I believe that the oil will begin to faze out as combustible for cars and we are now beginning the transition period to the end of oil dependence.
Another important point is that the US debt is government debt and private companies are not in debt. I also read that US ownership around the world is much bigger than what the world owns in the USA and that's an important counterbalance to what USA owes to the world.


E. Simon - 12/2/2006

Stop misrepresentating me, John.

The moment the Latin Union takes a stance that pushes the national rights of a group of people represented by them against the national rights of a group of people in their sphere of influence not represented by them, then we can start making comparisons to the way Arab nationalism can be espoused by the Arab League to the detriment of Israel, in the name of, if not always in the best interests of, the Palestinians.

Until then, stop misrepresenting my arguments. And stop grasping at flimsy false equivalences in order to do so. You are not winning this round and after so much back and forth, one would rationally deduce that trying to pluck one more weird example of national or transnational organizations with which to create a false equivalence won't get you that much closer to winning it, either. But if playing the lottery is your thing, oh well, I guess I can prove my capacity for longevity in the every-hour-on-the-hour-game of
John picking and guessing at false equivalences to throw at me in the hopes that one of them will be incisive lottery.


john crocker - 12/2/2006

Tha Arab League is no more a nation than the Latin Union or the African Union and less of one than the EU or what the African Union aspires to be according to its charter.

A constitution with or without a Bill of Rights would be a big step towards nationhood.

"And I suppose the opportunity for creating straw men comes not from my having pointed out that fact, but with speculating as to why it took you so long to refer to it. But that's not my game here."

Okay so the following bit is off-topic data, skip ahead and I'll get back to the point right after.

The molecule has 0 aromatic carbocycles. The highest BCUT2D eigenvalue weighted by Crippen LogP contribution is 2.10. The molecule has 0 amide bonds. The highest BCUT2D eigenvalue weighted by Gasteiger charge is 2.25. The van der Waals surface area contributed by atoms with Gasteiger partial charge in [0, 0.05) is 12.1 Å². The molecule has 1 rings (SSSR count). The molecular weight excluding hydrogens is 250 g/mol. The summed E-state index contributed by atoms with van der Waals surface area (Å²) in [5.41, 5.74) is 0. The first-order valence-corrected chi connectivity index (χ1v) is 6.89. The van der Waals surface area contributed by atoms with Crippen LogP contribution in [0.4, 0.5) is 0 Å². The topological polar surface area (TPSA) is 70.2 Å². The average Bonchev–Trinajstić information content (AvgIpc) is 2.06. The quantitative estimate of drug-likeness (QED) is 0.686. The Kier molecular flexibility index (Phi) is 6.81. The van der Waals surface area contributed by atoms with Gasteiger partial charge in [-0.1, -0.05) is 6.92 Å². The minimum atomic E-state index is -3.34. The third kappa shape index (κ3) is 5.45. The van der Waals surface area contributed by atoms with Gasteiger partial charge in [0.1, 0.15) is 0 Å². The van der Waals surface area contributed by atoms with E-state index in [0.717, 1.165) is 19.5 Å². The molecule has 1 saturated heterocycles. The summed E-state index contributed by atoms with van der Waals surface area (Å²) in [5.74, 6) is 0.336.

What are you talking about?


E. Simon - 12/2/2006

John, I suppose if the Arab League had a constitution with a Bill of Rights that parallels the U.S. version, then we wouldn't be having this conversation. And I suppose the opportunity for creating straw men comes not from my having pointed out that fact, but with speculating as to why it took you so long to refer to it. But that's not my game here.


john crocker - 12/2/2006

I don't see that the structure of the UN has much to do with the problem you perceive. Arab nations will have their conflicts with Israel regardless of the structure of the UN. Resource rich nations will use those resources to influence opinion and policy regardless of the structure of the UN.

That the Spanish speaking nations of Central and South America or the former UK nations do not have a parallel agenda to the agenda you see in the Arab states does not negate that these collections share the characters that you say make the Arab nations a single nation.

Defining allied nations as a single nation is not a reasonable or workable solution to the problem you perceive here.

Your real problem is with the agenda you perceive the various Arab nations sharing. Your prescription for that problem is redefining nation to limit their influence in the UN. Elsewhere you argue vociferously about the danger of them becoming a single nation. Wouldn't defining them as a single nation and forcing them to choose a single representative to the world be a step in the direction of a new Caliphate?

There is an intractible conflict between the various Arab nations and Israel, but that is not a fault of the structure of the UN and any reformation of the UN will have minimal impact on the attitudes responsible for that conflict.


john crocker - 12/2/2006

"Well, there are cultural differences and basic human/political rights issues, plus individual states in America can't maintain their own foreign policy or individually commanded standing armies."
Additionally they share a national government, a constitution and are not allowed to pass laws that contradict that constitution, and they must submit to federal regulation of trade between each other to name a few more differences.
Do you not think that these differences are substantial and make for a significant difference in kind between the states and commonwealths of the US and the various Arab nations?

BTW It is not a straw man if I accurately represent your argument.